It is generally believed that China will play and, indeed, is already playing an important role in the development of Artificial Intelligence (AI). Unfortunately, in many discussions, this belief reduces to nothing more than an unsubstantiated hearsay. In this regard, the latest event of the “What is AI?” meetup organised by Charlotte Han has the commendable merit of asking two Chinese AI experts, Yuxiang Chen and Jie Liu, to quantitatively analyze the present and future role of China in the field of AI, thereby answering Charlotte’s provocative question as to whether one should learn Chinese to advance in AI The main takeaway of the event is that China does indeed play an important role in both the theoretical and technological development of Artificial Intelligence. In Andrew NG’s words, “today, a significant amount of AI research and education is taking place in the United States and China. These countries are home to many of the best universities in the world, and their governments have provided funding and created thoughtful regulations that enable innovation. But the United States and China have also built incredible business ecosystems” (WIPO Technology Trends 2019 Artificial Intelligence, ISBN: 978-92-805-3007-0).


A recent analysis performed by the Allen Institute for Artificial Intelligence shows that China has already surpassed US in published AI papers. Projections shows that China may have more top-10% and top-1% papers than US by 2020 and 2025, respectively. One half of the top 20 universities and public research organisations by number of scientific publications is Chinese:

In October 2017, the Alibaba group has founded the DAMO Academy with the aim to promote technological collaboration and perform research in cutting-edge technology such as Machine Learning (ML), quantum computing, natural language processing and human machine interaction. The Alibaba group expects to invest in the Academy 15 billion US dollars in the triennium 2017 – 2020. In a recent study, a CB Insights team has selected the top 100 AI startups from a poll of about 3000 companies. Five out of eleven top AI unicorn startups are Chinese, although US companies still constitute the vast majority of the top 100 AI startups:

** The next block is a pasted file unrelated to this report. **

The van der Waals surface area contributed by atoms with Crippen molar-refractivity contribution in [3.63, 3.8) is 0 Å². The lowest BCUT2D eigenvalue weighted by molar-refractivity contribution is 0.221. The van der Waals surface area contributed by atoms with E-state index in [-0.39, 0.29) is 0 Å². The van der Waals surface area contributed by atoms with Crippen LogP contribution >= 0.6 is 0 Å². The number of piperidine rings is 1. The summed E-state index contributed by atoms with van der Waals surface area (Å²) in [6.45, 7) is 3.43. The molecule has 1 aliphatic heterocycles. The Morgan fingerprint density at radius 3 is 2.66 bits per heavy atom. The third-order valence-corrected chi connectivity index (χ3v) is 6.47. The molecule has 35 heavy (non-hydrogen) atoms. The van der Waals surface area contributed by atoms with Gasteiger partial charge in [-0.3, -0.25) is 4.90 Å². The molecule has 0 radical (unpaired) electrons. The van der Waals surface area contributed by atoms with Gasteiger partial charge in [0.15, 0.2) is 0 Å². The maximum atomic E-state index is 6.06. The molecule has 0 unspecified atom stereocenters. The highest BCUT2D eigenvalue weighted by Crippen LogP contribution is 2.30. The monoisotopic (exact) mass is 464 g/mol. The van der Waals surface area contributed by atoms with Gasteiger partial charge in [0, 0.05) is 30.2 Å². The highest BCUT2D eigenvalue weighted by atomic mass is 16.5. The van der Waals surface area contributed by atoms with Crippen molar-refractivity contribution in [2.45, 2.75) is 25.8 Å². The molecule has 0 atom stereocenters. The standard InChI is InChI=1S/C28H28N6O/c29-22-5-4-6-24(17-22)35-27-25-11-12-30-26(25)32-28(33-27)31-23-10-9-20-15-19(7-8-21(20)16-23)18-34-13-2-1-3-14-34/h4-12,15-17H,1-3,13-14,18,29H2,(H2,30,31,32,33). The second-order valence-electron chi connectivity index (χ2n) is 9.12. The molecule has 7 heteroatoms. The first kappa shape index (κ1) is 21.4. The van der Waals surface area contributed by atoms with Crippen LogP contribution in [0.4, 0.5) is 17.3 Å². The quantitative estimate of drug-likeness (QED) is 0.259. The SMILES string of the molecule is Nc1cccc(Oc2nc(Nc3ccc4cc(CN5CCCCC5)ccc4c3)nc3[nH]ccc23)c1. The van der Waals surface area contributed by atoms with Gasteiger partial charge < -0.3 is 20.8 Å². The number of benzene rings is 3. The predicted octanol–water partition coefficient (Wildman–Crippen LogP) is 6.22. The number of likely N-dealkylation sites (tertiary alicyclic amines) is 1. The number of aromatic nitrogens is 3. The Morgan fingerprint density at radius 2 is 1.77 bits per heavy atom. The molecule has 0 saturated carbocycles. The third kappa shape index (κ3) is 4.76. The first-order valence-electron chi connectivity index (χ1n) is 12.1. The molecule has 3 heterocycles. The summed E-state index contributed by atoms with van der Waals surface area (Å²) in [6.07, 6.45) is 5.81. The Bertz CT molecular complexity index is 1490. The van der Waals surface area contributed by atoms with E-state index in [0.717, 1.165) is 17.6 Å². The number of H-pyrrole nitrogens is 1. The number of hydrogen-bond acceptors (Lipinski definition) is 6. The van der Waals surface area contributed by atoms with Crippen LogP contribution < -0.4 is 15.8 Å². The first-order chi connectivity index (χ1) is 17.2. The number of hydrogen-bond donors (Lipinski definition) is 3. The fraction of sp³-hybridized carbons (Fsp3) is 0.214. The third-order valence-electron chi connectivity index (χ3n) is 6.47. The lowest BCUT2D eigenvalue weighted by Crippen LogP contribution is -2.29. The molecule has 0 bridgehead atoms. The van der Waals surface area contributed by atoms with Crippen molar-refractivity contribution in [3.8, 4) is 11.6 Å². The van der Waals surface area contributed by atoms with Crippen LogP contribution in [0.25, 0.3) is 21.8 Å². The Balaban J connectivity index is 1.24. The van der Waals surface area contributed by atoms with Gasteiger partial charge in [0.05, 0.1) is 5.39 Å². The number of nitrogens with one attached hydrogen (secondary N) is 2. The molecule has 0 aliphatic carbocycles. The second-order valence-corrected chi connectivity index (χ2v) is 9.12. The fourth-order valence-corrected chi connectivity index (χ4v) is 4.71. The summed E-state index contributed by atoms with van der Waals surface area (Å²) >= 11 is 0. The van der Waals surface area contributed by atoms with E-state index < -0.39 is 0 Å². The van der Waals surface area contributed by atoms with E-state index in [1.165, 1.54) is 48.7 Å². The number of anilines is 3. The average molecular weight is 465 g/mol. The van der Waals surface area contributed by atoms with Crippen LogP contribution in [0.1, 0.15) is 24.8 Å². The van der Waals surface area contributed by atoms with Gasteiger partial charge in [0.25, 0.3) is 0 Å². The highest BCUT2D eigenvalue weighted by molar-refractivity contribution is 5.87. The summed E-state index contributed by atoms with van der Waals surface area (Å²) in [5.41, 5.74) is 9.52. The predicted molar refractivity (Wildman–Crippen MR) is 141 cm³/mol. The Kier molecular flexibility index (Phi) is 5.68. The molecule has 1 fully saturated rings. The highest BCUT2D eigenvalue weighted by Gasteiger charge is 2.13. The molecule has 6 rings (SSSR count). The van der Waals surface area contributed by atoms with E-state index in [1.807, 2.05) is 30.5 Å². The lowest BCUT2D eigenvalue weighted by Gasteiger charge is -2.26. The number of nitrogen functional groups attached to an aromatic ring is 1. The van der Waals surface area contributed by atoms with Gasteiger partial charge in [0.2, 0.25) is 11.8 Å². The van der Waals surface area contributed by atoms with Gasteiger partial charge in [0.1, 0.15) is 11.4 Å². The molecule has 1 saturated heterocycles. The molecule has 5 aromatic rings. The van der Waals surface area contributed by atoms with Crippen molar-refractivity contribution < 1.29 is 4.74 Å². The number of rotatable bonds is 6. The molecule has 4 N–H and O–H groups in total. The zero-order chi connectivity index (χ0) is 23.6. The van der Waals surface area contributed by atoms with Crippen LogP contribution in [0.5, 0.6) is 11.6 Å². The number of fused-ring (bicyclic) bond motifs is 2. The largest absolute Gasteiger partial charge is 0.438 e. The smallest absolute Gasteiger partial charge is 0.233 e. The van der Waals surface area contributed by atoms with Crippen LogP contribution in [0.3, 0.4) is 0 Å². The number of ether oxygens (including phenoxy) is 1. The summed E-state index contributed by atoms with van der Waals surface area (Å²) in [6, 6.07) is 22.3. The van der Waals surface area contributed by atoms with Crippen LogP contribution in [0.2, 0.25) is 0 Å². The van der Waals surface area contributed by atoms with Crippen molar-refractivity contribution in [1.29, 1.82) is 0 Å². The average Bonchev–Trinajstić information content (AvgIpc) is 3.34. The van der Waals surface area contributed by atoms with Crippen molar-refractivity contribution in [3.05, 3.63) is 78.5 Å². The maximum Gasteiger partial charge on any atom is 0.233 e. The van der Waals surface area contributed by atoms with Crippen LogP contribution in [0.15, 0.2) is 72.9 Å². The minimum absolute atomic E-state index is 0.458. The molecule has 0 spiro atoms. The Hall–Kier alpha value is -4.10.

The Chinese industrial ecosystem appears to have all the production resources to become the leading force in the fourth industrial revolution (4IR). Several Chinese companies already provide core technologies, which allow for collecting and transferring raw data from the physical world e.g. by means of an Internet of Things network. China has also know-how in the enabling technologies needed to store and process huge amount of raw data and to analyse them with unprecedented accuracy and computational power, thereby providing the raw material of the 4IR applications. Many Chinese industries provide such smart applications e.g. in the field of logistic, transport, safety control and education.

An interesting exemplary 4IR application is the Alibaba ET city brain project which aims to optimise urban public resources by processing and analysing in real time multi-source city data: Artificial intelligence has become an important component of the toolkit of Chinese companies. A recent study of the Boston Consulting Group shows that 85 % of the Chinese companies either have already adopted or are running pilot programs to adopt AI into their business processes: A prominent example of a Chinese company, which successfully adopted AI to streamline its business is Alibaba, which, on the Singles‘ Day of 2018, has been able to successfully process more than one billion orders by heavily relying on AI and ML solutions: